The All-Flash Priority
There is expert opinion that the all-flash storage market is poised for growth. IDC forecasts worldwide enterprise all-solid-state storage spending will reach USD1.6 billion in 2016. That’s a staggering CAGR of 58.5 percent from 2012, when spending was only USD0.3 billion.
This growth in no small part is due to the decline in solid-state storage array solution pricing from USD11.12 per GB in 2012 to a forecasted USD2.88 per GB in 2016. Many companies are taking advantage of this drop in pricing. It may even be one of the many reasons why it is possible for Facebook to move all of its archival data onto flash storage.
But there are other factors that are pushing solid-state storage technology, specifically all-flash storage, into the limelight. Traditional storage technologies and legacy architectures are less and less relevant in today’s digital world, where seamless access to data and applications no matter where, when and how, is becoming the new ‘normal.’
Wikibon famously stated, “CIOs and CTOs should and will start to architect systems in a profoundly different way than those historic disk-bound systems.”
Notably, enterprise storage vendor Hitachi Data Systems (HDS) has helped numerous organisations –from Alior Bank to Coop Group to Centris and the Seattle Children’s Hospital – to migrate their heterogeneous IT environments to all-flash solutions. HDS all-flash solutions have improved cost performance, agility and access to data.
Transforming to Move at the Speed of Flash
When HDS CTO Hu Yoshida came to Kuala Lumpur to meet the media, he shared what was already on everyone’s minds – that the world is in a lot of flux today.
No doubt in today’s digital world, companies across every industry face increasing business demands for better access to data, all while reducing costs. Organisations have had to transform their approach to IT to achieve new capabilities, as evidenced by startup disruptors like Airbnb and Uber.
The financial services industry is one such industry that is being disrupted, with the emergence financial technology companies (or “fintech”) that use technology to provide more efficient services.
Hu observed, “Fintech1.0 was the era where banks were competing against startups. In Fintech2.0, they both will have to work together and leverage off each other.”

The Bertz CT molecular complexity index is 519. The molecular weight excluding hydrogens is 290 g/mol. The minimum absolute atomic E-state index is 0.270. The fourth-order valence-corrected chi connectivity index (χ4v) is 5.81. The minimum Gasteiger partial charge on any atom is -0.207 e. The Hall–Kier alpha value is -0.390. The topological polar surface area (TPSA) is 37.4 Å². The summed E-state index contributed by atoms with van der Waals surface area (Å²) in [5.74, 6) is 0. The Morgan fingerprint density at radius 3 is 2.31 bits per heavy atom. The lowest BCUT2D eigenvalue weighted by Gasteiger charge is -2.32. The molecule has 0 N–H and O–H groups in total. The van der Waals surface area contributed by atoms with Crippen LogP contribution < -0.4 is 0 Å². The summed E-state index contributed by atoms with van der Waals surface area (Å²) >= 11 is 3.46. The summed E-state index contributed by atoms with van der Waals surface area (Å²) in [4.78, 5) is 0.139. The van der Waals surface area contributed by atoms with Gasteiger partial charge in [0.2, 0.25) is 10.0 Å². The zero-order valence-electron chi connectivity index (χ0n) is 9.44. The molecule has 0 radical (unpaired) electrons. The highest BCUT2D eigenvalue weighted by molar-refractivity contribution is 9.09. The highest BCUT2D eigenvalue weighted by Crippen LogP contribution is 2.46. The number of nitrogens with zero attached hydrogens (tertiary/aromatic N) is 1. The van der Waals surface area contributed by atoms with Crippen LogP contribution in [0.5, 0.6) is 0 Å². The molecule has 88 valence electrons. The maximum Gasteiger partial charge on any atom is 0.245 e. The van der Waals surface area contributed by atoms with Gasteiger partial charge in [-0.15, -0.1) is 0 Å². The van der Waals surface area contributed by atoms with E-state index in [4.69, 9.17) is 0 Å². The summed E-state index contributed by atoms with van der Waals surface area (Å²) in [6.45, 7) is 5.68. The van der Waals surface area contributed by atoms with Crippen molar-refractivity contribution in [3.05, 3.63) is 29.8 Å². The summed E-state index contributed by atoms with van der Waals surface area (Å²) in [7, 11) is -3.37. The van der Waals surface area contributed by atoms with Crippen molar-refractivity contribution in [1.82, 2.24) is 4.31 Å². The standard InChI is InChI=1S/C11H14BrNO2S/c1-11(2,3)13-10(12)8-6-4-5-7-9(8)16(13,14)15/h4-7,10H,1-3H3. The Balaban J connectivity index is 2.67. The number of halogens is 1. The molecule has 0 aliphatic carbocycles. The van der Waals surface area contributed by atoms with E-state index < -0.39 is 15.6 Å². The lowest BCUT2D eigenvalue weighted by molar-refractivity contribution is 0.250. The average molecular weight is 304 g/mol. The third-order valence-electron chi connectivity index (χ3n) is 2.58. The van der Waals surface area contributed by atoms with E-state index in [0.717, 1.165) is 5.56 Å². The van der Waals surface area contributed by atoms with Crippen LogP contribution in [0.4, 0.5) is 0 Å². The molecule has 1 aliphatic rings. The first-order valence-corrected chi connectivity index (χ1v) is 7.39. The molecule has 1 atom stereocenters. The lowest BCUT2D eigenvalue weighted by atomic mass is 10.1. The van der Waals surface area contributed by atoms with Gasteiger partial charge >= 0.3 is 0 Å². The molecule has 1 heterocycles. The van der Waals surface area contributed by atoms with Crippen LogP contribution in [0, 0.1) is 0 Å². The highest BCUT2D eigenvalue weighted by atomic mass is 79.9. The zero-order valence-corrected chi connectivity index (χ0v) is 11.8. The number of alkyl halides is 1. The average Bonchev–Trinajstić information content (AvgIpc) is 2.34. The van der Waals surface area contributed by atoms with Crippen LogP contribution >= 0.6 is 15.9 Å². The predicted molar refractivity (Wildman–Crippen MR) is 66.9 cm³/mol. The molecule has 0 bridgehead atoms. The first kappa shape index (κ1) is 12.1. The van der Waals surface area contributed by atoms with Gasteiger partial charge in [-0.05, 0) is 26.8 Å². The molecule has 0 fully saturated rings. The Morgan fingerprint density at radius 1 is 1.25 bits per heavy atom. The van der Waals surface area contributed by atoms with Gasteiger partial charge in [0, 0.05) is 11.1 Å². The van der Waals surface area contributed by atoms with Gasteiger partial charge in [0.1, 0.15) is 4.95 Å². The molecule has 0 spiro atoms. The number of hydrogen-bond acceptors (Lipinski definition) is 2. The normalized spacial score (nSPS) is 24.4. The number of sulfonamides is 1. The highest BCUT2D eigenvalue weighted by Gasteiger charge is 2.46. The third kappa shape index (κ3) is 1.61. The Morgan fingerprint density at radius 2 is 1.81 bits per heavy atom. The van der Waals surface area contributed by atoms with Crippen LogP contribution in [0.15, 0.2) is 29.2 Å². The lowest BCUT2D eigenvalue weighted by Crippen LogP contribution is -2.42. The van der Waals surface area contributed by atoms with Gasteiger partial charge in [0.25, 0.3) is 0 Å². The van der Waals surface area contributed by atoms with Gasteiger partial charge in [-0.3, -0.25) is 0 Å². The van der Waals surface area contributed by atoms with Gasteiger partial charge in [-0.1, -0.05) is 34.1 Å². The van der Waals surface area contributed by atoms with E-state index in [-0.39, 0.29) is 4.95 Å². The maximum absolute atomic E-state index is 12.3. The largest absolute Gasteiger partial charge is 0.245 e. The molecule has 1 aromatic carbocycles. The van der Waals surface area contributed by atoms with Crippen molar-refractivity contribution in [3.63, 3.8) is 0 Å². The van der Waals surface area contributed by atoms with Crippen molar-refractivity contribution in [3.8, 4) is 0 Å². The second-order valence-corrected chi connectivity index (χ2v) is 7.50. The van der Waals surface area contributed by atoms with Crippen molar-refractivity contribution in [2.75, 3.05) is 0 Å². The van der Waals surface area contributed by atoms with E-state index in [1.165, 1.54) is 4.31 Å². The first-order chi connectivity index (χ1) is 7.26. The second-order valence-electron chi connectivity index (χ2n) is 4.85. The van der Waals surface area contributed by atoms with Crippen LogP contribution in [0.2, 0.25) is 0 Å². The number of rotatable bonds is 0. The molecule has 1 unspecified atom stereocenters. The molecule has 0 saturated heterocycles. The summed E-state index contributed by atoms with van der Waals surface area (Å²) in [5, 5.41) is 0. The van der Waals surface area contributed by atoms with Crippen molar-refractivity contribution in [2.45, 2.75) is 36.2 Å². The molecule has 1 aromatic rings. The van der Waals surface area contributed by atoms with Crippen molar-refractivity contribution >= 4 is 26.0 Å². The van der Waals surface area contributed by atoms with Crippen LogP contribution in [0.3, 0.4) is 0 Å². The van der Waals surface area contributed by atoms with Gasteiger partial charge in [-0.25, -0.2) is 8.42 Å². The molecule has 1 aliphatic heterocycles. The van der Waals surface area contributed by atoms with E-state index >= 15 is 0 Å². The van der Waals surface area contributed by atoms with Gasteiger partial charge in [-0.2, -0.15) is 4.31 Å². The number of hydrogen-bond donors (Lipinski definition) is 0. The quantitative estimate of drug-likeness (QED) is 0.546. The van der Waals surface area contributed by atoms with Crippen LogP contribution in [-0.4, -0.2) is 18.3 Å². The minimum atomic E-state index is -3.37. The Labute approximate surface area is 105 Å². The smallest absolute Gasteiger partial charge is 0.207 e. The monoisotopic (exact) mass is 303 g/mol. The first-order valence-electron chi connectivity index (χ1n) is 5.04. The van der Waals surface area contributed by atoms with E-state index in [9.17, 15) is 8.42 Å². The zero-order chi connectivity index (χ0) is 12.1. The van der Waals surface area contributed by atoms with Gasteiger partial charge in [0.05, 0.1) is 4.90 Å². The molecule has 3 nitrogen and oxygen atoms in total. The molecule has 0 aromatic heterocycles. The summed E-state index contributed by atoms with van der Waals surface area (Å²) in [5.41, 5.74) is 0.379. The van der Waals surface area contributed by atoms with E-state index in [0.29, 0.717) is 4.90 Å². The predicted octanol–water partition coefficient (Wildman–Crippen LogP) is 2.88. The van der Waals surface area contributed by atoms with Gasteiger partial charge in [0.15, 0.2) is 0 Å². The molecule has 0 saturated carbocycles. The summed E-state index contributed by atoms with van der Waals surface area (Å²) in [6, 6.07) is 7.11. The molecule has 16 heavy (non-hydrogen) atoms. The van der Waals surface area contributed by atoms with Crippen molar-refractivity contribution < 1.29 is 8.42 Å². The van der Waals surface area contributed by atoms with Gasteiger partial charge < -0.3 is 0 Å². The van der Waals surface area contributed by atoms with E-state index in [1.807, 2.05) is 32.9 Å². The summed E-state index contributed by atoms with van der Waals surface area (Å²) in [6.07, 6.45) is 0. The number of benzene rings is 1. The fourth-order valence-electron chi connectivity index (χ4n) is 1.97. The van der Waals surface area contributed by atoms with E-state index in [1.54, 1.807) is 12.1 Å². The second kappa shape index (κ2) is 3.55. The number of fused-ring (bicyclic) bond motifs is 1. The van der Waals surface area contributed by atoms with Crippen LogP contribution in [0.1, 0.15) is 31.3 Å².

No doubt, even the very established financial services industry has had to undergo significant transformation to remain relevant during this time of unending flux.
According to IDC, 34 percent of organisations in Malaysia are undergoing digital transformation (DX) projects. The remaining 66percent are left vulnerable to the risk of competitors overtaking them, or to being ousted from their place in the industry by faster and leaner startups.
They have to embark upon their digital transformation journey sooner or later, because the cost of not transforming their IT environments is simply too great.
But what is DX? How does it happen?
At the heart of digital transformation is the crucial need to rethink business operations and processes to increase cost efficiency and to reduce the time to get a product or service into the market.
For this to happen, IT has to be drastically simplified, and a software-defined infrastructure (SDI) is a currently popular method that allows this. SDI allows automation, access to more data and hardware abstraction, which is useful for environments with heterogeneous hardware.
Accelerate Time to Market With SDI and All-Flash
Moving to an all-flash storage infrastructure offers a wide variety of business and IT benefits. For example, it accelerates business decisions based on accumulated data and provides IT the agility to launch new services and develop new applications faster.
Both data availability and system agility give your organisation an advantage over competitors. And all-flash systems are faster and more responsive than traditional disk-based processing.
Hu gave the example of the Marriott group and Airbnb trying to set up shop in a country like Cuba.
With the country coming out of isolation and a normalisation process underway between it and the United States, there is opportunity for the tourism and hospitality industry to address pent-up demand.
But given the very different ways that Marriott and Airbnb use technology to operate their respective businesses, which company is likely to provide service first, in Cuba?
Hu emphasised, “Risks and rewards are different for companies that move at different speeds.”
SDI Leverages Hitachi’s FMDs
By 2020, the IT market will spend four times more on flash devices than it does on performance disk drives.
But HDS cautions about a common pitfall that many organisations potentially face.
Many organisations don’t realise that their architecture is not built to provide long-term, fast data speeds to handle increasing data.
Flash module drives (FMDs) within Hitachi Accelerated Flash are built to avoid these slowdowns, with programmable features and intelligence onboard like compression, erasure and multi-pathing.
Hu explained, “For HDS, software-defined is simple. It is the ability for the hardware or infrastructure to communicate with the platform or application layer.
“On my part (as a storage hardware) I can say I am talking to a virtual machine. I can optimise the virtual machine by placing it on flash drives and getting maximum performance for that.
“Because of the way Hitachi builds storage, there is intelligence on the flash module drive (FMD) itself. I can see VMs, move data, have capability to shred data and report all these for auditing purposes.”
For example, Hitachi’s solution can provision VMs with more resources for higher performance or security because it can differentiate the needs of one VM from another through software-defined infrastructure.
The HDS CTO concluded, “Our flash works very well in this type of intelligent environment where we have software-defined (capability).”